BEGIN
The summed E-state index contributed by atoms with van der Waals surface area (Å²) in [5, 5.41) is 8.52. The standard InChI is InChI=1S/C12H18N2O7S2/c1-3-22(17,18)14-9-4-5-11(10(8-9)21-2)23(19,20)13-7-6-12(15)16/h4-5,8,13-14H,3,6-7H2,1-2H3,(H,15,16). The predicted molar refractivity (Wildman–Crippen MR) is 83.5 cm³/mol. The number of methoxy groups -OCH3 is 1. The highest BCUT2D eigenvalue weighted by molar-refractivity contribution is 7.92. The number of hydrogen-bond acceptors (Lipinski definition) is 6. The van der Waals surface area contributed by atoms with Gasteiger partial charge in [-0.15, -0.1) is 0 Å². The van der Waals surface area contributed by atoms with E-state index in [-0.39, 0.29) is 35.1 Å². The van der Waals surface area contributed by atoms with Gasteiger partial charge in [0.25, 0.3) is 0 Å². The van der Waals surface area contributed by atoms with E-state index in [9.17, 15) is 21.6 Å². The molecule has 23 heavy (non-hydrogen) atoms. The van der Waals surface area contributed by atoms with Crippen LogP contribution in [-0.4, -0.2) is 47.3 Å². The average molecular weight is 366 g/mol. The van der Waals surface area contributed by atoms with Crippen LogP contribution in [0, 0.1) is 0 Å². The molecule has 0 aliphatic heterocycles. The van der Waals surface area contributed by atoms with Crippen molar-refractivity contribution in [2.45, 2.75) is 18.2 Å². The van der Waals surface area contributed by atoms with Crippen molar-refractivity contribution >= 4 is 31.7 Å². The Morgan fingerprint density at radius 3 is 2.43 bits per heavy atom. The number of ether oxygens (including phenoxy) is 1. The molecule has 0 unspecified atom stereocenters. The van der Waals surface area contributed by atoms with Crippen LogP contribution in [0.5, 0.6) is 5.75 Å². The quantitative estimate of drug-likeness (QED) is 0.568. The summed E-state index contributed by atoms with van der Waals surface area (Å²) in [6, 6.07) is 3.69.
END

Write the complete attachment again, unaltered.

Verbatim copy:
The summed E-state index contributed by atoms with van der Waals surface area (Å²) in [5, 5.41) is 8.52. The standard InChI is InChI=1S/C12H18N2O7S2/c1-3-22(17,18)14-9-4-5-11(10(8-9)21-2)23(19,20)13-7-6-12(15)16/h4-5,8,13-14H,3,6-7H2,1-2H3,(H,15,16). The predicted molar refractivity (Wildman–Crippen MR) is 83.5 cm³/mol. The number of methoxy groups -OCH3 is 1. The highest BCUT2D eigenvalue weighted by molar-refractivity contribution is 7.92. The number of hydrogen-bond acceptors (Lipinski definition) is 6. The van der Waals surface area contributed by atoms with Gasteiger partial charge in [-0.15, -0.1) is 0 Å². The van der Waals surface area contributed by atoms with E-state index in [-0.39, 0.29) is 35.1 Å². The van der Waals surface area contributed by atoms with Gasteiger partial charge in [0.25, 0.3) is 0 Å². The van der Waals surface area contributed by atoms with E-state index in [9.17, 15) is 21.6 Å². The molecule has 23 heavy (non-hydrogen) atoms. The van der Waals surface area contributed by atoms with Crippen LogP contribution in [-0.4, -0.2) is 47.3 Å². The average molecular weight is 366 g/mol. The van der Waals surface area contributed by atoms with Crippen LogP contribution in [0, 0.1) is 0 Å². The molecule has 0 aliphatic heterocycles. The van der Waals surface area contributed by atoms with Crippen molar-refractivity contribution in [2.45, 2.75) is 18.2 Å². The van der Waals surface area contributed by atoms with Crippen molar-refractivity contribution >= 4 is 31.7 Å². The Morgan fingerprint density at radius 3 is 2.43 bits per heavy atom. The number of ether oxygens (including phenoxy) is 1. The molecule has 0 unspecified atom stereocenters. The van der Waals surface area contributed by atoms with Crippen LogP contribution in [0.5, 0.6) is 5.75 Å². The quantitative estimate of drug-likeness (QED) is 0.568. The summed E-state index contributed by atoms with van der Waals surface area (Å²) in [6, 6.07) is 3.69.